On the fifth anniversary of her death, what would former British Prime Minister Margaret Thatcher have made of the Brexit furor? Rob Mudge takes a look at her credentials within the European Union.
"No, no, no."
Margaret Thatcher's memorable House of Commons riposte in 1990 to European Commission chief Jacques Delors, who personified her deepest fears about an all-powerful, supranational European Union, is often, and arguably falsely, taken as proof that the prime minister was considering Brexit even before the word became fashionable.
But to argue that she was making the case to take the UK out of the EU may be missing the point. To understand her motives it's worth taking a closer look at a speech she gave on Europe at the College of Europe in 1988, more popularly known as "The Bruges Speech." In one of the key passages she clearly voiced her disdain for Brussels' perceived power grab. "We have not successfully rolled back the frontiers of the state in Britain, only to see them reimposed at a European level with a European superstate exercising a new dominance from Brussels."
Read more: Thatcher's European legacy
Charles Powell, her private secretary at the time and the author of "The Bruges Speech," told DW that it was never Thatcher's intention to push the UK out of the EU. "It was not intended as an anti-EU speech, and I don't think it was delivered with that in mind," said Powell, who is now a member of the House of Lords. "Of course she had criticisms of the EU — most member states do — and she set out a course for the EU's future development which, had it been followed, would have made the institution a much better and more viable one."
In a sense, Thatcher's vision for the European Union as outlined in "The Bruges Speech" reflects the current status quo. "It talked a lot about expansion to the east in the sense that a true Europe must be a Europe that involves the countries that at that point in 1988 were still under Communist rule," said Richard Vinen, professor of history at King's College, London and author of "Thatcher's Britain: The Politics and Social Upheaval of the Thatcher Era." "So it's strange that Thatcherites don't look more benignly at the changes that happened to Europe in the late 1980s — i.e., opening up of trade and opening up to the East."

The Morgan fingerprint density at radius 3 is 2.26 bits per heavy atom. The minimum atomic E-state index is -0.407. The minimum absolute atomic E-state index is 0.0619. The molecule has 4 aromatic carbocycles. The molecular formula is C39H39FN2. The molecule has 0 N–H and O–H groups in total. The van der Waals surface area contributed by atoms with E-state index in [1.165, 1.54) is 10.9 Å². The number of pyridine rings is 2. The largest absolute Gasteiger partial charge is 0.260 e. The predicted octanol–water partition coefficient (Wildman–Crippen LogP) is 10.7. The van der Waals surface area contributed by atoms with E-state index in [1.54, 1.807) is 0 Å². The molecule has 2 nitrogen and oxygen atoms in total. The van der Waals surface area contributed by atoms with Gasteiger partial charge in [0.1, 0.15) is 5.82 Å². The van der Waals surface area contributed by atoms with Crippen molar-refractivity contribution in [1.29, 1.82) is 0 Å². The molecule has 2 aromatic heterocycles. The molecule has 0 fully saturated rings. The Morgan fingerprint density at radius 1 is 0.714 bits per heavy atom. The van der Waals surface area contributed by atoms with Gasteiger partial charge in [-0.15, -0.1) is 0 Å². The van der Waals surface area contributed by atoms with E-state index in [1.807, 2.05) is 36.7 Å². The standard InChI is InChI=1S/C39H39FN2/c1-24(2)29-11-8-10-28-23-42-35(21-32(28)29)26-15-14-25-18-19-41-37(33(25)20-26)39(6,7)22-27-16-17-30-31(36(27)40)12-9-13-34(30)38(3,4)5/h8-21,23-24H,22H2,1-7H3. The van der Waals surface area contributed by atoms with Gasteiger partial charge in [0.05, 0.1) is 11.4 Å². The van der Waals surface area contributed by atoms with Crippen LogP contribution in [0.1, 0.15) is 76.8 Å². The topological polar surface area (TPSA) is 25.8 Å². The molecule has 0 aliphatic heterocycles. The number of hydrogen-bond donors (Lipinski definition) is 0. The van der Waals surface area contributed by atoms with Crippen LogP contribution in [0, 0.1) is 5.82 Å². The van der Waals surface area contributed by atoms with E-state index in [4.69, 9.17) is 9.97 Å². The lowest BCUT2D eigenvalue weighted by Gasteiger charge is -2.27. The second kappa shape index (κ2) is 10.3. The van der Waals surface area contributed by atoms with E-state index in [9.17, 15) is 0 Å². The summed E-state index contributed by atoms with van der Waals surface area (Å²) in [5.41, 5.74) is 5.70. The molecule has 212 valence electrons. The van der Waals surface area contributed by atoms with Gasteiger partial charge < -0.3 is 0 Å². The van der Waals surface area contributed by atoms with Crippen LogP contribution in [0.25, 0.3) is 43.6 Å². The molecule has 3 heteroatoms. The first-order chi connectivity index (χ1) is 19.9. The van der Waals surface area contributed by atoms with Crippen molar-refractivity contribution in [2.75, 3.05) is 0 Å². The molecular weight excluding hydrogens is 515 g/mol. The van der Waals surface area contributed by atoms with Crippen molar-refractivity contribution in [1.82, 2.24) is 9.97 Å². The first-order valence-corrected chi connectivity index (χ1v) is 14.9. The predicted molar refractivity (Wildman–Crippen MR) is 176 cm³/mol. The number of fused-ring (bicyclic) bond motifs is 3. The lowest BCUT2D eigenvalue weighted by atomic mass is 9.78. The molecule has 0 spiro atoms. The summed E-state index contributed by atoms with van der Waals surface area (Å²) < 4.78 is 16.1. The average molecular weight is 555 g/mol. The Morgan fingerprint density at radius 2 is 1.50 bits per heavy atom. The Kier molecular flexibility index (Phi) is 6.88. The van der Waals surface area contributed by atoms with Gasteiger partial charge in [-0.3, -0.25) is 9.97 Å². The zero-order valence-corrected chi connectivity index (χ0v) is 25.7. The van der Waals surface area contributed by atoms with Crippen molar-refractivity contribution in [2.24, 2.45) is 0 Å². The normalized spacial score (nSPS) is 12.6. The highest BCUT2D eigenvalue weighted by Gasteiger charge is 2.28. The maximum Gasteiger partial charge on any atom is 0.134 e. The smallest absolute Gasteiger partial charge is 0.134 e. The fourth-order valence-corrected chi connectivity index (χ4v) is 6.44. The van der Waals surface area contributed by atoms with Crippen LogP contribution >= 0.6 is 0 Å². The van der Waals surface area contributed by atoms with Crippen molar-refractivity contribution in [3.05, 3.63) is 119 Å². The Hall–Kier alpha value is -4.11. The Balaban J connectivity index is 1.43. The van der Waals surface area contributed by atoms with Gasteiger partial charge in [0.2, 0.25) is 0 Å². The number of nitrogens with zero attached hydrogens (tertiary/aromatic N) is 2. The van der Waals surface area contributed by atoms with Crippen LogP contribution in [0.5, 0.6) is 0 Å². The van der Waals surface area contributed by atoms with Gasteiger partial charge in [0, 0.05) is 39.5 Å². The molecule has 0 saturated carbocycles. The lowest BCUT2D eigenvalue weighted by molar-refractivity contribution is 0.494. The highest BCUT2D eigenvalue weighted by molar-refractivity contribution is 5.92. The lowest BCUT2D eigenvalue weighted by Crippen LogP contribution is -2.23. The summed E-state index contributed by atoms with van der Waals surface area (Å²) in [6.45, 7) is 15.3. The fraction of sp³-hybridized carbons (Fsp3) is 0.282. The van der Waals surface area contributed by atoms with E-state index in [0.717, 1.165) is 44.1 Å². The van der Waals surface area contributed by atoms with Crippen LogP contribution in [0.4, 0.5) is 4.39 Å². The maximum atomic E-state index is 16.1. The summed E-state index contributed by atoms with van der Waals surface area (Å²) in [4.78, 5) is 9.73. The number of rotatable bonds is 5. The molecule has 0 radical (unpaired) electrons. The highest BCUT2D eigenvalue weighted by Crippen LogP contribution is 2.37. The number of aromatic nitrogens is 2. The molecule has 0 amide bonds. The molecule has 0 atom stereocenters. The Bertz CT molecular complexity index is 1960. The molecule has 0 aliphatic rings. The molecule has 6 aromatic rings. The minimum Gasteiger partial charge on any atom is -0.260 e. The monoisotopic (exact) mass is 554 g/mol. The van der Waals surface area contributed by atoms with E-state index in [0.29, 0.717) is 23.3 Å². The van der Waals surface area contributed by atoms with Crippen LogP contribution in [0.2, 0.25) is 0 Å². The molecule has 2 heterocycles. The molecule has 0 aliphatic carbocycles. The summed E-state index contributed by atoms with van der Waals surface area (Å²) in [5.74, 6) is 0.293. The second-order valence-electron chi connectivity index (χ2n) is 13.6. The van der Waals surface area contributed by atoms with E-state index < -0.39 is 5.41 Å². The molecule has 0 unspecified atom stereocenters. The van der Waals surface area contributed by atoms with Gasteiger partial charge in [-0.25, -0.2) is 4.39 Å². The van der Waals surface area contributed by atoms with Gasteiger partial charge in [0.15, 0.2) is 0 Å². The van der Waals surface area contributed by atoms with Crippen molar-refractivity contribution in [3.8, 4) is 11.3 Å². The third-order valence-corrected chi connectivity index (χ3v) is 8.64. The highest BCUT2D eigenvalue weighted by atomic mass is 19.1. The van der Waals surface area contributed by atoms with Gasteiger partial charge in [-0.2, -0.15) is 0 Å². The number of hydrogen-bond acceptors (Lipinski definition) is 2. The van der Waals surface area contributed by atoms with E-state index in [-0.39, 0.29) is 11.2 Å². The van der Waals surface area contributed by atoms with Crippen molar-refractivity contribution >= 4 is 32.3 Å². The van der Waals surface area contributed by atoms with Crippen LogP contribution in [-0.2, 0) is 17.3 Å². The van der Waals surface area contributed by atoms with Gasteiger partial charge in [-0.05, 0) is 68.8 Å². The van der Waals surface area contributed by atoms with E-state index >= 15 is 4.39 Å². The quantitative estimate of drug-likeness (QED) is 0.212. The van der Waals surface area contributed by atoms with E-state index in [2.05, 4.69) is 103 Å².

'The devil's work'
While her detractors would argue the contrary there is a case to be made that we've gotten Thatcher all wrong. Arguably, she would also not have envisioned any feasible scenario in which she would have called a referendum on the UK's involvement in the EU. Not under any circumstances, Lord Powell said: "She would not have approved of holding a referendum at all on the subject of Britain's relations with Europe. She thought referendums were in a way the devil's work. She thought they were the instrument of tyrannies ... and therefore a referendum was simply not the best way to proceed under the British constitutional arrangements."